A class-action lawsuit filed Monday in U.S. District Court alleges Ford Motor Co. installed devices on 2019 Ford Ranger pickups that misrepresent fuel economy, and that the automaker deceptively advertised the truck's fuel efficiency.

The lawsuit was filed less than two weeks after Ford disclosed in a regulatory filing with the Securities and Exchange Commission that the Department of Justice had opened a criminal investigation into Ford's emissions certifications processes. In February, the automaker said it had opened an internal investigation to check whether faulty computer modeling had caused the automaker to misstate fuel economy estimates for some vehicles.

"Ford deceptively advertised its Rangers to consumers as ‘best-in-class’ in fuel economy," said Steve Berman, managing partner of Hagens Berman, one of the firms that filed the lawsuit, in a statement. "Ford knew that consumers pay a premium for fuel efficiency and that less fuel burned means less emissions, and therefore more profits. Its own employees questioned its fuel efficiency calculations. Ford chose to blatantly ignore the clear warning signs it was given."

As of Tuesday afternoon, Ford officials had not been served the complaint. "When we are," Jennifer Flake, a Ford spokesperson said in an e-mail, "we’ll review it and respond appropriately."

Ford notified the Environmental Protection Agency in February that it had hired an outside firm to investigate the vehicle "road load" specifications used in the company's testing and applications for emissions and fuel economy standards. The automaker said then that the investigation had determined the company did not use any "defeat devices" on its vehicles to fool emissions tests.

Road load is essentially the force put on a vehicle while driving at a constant speed over a level surface. A lighter load in the mathematical equation could result in better fuel economy than stated. 

The automaker said in February that the investigation is first looking at the 2019 Ranger, which currently boasts a best-in-class EPA-estimated 23-miles-per-gallon combined fuel economy. Ford has had problems with emission testing before. The Dearborn company was forced to lower the fuel economy ratings of six models and pay compensation to drivers in 2014. 

Berman and Robert Hilliard, a Texas-based attorney, allege in the lawsuit filed in the U.S. District Court for the Eastern District of Michigan that the Ford F-150 and other Ford vehicles could also be affected by the alleged emissions miscalculations.

The lawsuit filed Monday on behalf of Texas resident and 2019 Ranger owner Marshall Lloyd and "on behalf of all others similarly situated" alleges Ford deliberately miscalculated road testing factors during its internal fuel economy test process "in order to report that its vehicles were more efficient than they actually were."

Ford then used the higher fuel economy as a "selling tool," according to the lawsuit. Lloyd purchased his 2019 Ranger "on or about" Feb. 20, just a day before Ford publicly announced it was investigating the vehicle's fuel economy.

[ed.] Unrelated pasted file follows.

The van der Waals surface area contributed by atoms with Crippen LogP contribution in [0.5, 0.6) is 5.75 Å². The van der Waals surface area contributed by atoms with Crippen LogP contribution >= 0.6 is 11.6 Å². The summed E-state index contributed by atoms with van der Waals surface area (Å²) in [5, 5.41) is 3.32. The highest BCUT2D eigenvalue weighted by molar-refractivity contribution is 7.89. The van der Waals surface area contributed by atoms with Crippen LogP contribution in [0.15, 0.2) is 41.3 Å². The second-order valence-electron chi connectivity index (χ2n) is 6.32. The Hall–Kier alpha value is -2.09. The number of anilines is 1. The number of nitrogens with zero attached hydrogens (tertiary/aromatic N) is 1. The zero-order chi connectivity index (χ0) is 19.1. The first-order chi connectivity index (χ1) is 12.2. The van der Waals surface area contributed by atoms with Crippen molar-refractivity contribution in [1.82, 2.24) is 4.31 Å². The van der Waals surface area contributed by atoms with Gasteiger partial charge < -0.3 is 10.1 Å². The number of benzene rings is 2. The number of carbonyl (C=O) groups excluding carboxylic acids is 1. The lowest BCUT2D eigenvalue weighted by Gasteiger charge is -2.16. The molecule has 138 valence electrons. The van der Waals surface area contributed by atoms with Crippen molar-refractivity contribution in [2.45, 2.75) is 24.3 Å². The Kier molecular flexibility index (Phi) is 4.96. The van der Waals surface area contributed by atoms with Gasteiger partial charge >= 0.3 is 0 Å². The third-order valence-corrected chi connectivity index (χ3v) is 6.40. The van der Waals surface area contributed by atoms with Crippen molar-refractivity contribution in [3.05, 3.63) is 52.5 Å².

The lawsuit cites multiple blogs that claimed to find the Ranger's fuel economy was not close to the EPA rating. Berman and Hilliard also allege that Ford programmed the vehicle's computers "with a mileage cheat device to continue to lie about the vehicle's fuel economy in order to continually conceal the misrepresentation."

"There is no question that Ford used the fuel efficiency ratings as a sales tool to entice consumers into purchasing the 2019 Ford Ranger," Berman and Hilliard allege in the lawsuit. "By cheating in the certification testing, and providing a mileage cheat device in the vehicles, Ford made its Ranger trucks more appealing and competitive in the marketplace, to the point of being named 'best in class' and driving up sales and profits."

Hagens Berman was the first firm in the U.S. to file suit against Volkswagen AG for its diesel emissions-cheating scandal. The firm bills itself as "no stranger" to emissions cheating.

The attorneys allege violations of trade practices throughout the U.S., a breach of express warranty, fraud, negligent misrepresentation, and unjust enrichment as a result of the allegations. They're requesting financial relief for the class, and a jury trial if applicable.

Emissions-tests cheating has been an issue for large automakers in recent years, most notably Volkswagen AG. Last May, former Volkswagen AG CEO Martin Winterkorn was indicted on federal conspiracy charges to defraud the United States, to commit wire fraud and to violate the Clean Air Act for his alleged role in "Dieselgate."

Volkswagen admitted to cheating U.S. diesel emissions tests by using defeat devices. Those devices caused pollution-control systems to work properly when being tested on dynamometers, but turned off those systems on the open road.

In January, Fiat Chrysler Automobiles was required to pay about $800 million to settle allegations from federal regulators that the company used software on about 104,000 diesel-powered pickups and SUVs that's similar to “defeat devices” used by VW to cheat U.S. emissions-testing. 

The government said then the stiff penalties were intended as a warning to other "bad actors" that might be tempted to violate laws protecting the environment and health. Fiat Chrysler was not required to admit wrongdoing as part of the settlement.

Twitter: @Ian_Thibodeau

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